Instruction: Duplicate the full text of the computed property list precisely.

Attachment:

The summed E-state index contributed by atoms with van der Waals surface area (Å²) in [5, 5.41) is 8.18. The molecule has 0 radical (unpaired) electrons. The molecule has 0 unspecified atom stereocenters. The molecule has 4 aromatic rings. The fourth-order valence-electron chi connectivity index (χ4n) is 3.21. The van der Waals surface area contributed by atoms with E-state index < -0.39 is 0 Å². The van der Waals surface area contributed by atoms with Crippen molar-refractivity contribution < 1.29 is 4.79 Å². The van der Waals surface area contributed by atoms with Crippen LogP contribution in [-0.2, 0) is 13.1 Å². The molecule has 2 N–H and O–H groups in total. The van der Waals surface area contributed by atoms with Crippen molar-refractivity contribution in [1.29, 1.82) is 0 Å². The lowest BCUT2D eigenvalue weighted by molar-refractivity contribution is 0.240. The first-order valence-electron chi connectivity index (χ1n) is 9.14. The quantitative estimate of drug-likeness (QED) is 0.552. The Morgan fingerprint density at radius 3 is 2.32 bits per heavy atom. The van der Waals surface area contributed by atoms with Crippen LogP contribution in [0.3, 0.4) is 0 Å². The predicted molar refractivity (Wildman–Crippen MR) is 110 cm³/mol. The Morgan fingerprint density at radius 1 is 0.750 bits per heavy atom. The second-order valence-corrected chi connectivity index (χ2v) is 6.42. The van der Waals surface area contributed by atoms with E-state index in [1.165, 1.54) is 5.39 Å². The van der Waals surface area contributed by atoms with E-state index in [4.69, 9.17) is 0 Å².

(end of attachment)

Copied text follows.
The summed E-state index contributed by atoms with van der Waals surface area (Å²) in [5, 5.41) is 8.18. The molecule has 0 radical (unpaired) electrons. The molecule has 0 unspecified atom stereocenters. The molecule has 4 aromatic rings. The fourth-order valence-electron chi connectivity index (χ4n) is 3.21. The van der Waals surface area contributed by atoms with E-state index < -0.39 is 0 Å². The van der Waals surface area contributed by atoms with Crippen molar-refractivity contribution < 1.29 is 4.79 Å². The van der Waals surface area contributed by atoms with Crippen LogP contribution in [-0.2, 0) is 13.1 Å². The molecule has 2 N–H and O–H groups in total. The van der Waals surface area contributed by atoms with Crippen molar-refractivity contribution in [1.29, 1.82) is 0 Å². The lowest BCUT2D eigenvalue weighted by molar-refractivity contribution is 0.240. The first-order valence-electron chi connectivity index (χ1n) is 9.14. The quantitative estimate of drug-likeness (QED) is 0.552. The Morgan fingerprint density at radius 3 is 2.32 bits per heavy atom. The van der Waals surface area contributed by atoms with Crippen LogP contribution in [0.3, 0.4) is 0 Å². The predicted molar refractivity (Wildman–Crippen MR) is 110 cm³/mol. The Morgan fingerprint density at radius 1 is 0.750 bits per heavy atom. The second-order valence-corrected chi connectivity index (χ2v) is 6.42. The van der Waals surface area contributed by atoms with E-state index in [1.165, 1.54) is 5.39 Å². The van der Waals surface area contributed by atoms with E-state index in [4.69, 9.17) is 0 Å².